Application of Genetic Algorithms in the Optimization of a Solar Tunnel Fish Dryer Design and Performance

Michael Gareth Muthini Kituu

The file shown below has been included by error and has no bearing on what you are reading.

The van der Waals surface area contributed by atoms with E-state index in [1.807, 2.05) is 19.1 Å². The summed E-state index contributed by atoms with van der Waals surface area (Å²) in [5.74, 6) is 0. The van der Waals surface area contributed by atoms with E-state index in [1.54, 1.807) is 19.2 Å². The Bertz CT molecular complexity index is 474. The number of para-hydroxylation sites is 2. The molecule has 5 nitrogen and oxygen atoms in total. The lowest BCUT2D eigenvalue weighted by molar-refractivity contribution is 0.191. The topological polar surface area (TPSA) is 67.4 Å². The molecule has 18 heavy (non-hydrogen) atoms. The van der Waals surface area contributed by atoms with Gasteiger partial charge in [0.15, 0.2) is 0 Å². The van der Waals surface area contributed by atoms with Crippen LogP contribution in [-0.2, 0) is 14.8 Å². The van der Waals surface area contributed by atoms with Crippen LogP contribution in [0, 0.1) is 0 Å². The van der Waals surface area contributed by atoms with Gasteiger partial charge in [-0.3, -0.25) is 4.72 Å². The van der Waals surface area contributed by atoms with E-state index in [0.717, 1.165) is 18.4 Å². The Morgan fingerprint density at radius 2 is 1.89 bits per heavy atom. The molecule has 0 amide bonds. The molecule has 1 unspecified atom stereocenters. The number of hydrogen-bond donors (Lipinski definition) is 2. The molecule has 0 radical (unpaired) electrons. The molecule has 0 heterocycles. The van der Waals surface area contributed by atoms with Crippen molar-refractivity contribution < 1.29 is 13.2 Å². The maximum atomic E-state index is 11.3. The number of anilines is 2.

The fish industry in Kenya, with a production of over 350,000 metric tonnes earns USD 105 million which accounts for about 5% of the national Gross Domestic Product, provides 3% of skilled and unskilled employment. However, this industry is threatened as the fish is harvested at high moisture content of about 5kg/kg, dry basis, and at this moisture content, if not preserved, fish undergoes spontaneous spoilage in 24 hours. At the artisanal fishermen level, the most viable preservation option is solar drying, in which fish is enclosed in a solar dryer, shielding it from contamination, and destruction. Depending on the conditions in the dryer, fish can either be over-dried or under-dried, resulting in heavy losses at household and national level, and therefore, a conducive environment must be provided within the dryer to avoid destruction of fish during drying. Based on the above observations, studies were conducted with the objective of optimising the design parameters and performance of a solar tunnel dryer, using genetic algorithms. This involved, initially, developing computer simulation models for prediction of global solar radiation incident on the dryer, the amount of solar energy harnessed and the drying of fish. The models were then validated, based on actual data, and thereafter were used in the optimisation process. The original (non–optimised) solar dryer was then modified based on the obtained optimised design parameters. The optimised solar tunnel dryer was then tested to evaluate its performance in the harnessing of solar energy and the drying of tilapia fish.The results of a two–way Student’s t–test at 5% level of significance, show that there were no significant differences between simulated and actual data for global solar radiation (tstat = 0.17,3tcrit = 1.65), plenum chamber temperature (tstat = 0.55, tcrit = 1.72) and for moisture ratio of the drying fish (tstat = 0.96, tcrit = 2.06). The subsequent performances of the models in the prediction of the above parameters were 78.4, 83.3 and 81%, respectively, at 10% absolute residual error interval. This implies that the developed models can be used to predict the global solar radiation, the harnessed energy and the drying of fish in a solar tunnel dryer. The optimization process resulted in the heating chamber dimensions of 2.44m long, 1.22m wide and 0.11m high as compared with the non–optimised of 2.44m long, 1.22m wide and 0.54m high. Higher temperatures (14.2 to 57.6oC) in the plenum chamber were obtained for the optimised solar tunnel dryer (OSTD) as compared with those (12.1 to 42.5oC) for the non-optimised solar tunnel dryer (NOSTD). This indicates that the OSTD harnessed more energy than the NOSTD. The results further show that the OSTD took 15 hours as compared to 28 hours for the NOSTD to dry fish to equilibrium moisture. A two–factor Analysis of Variance at 5% level of significance confirmed the existence of significant difference in plenum temperatures developed by the two dyers (F=36.83, Fcrit,α=0.95 = 3.26).The mean values of protein, fat, carbohydrates and ash content of fish dried under NOSTD and OSTD were 69.60%, 8.00%, 1.01μg/g and 8.41% (for OSTD only), respectively, 69.70%, 5.92%, 1.00 μg/g and 17.6%, (for NOSTD only), respectively, and 71.10%, 7.3%, 0.73 μg/g and 18.11% (for open sun drying, Osd), respectively. This indicates that the drying process had no significant influence on the nutritive value of fish dried in both the OSTD and NOSTD solar dryers. In addition, based on TBARS analysis, the quality of fish dried in the OSTD was found to be acceptable at 2.3μg(MA)/kg, while that for NOSTD (5.3μg(MA)/kg) was close to the4unacceptable level of 6 μg(MA)/kg, though within the acceptable range. Finally, the TVB–N results show “very good” putrefaction values (11.14–12.74mg/100g) and these were not significantly different for the two treatments. Based on these results, it is recommended that appropriate designs and optimisation principles and models for solar dryers should always be developed and adopted as has been established in this study. This would result in effective and efficient energy harnessing and quality enhancement of solar dried food material, with the possibility of reducing food losses, improving food security and raising the level of income at farm level.


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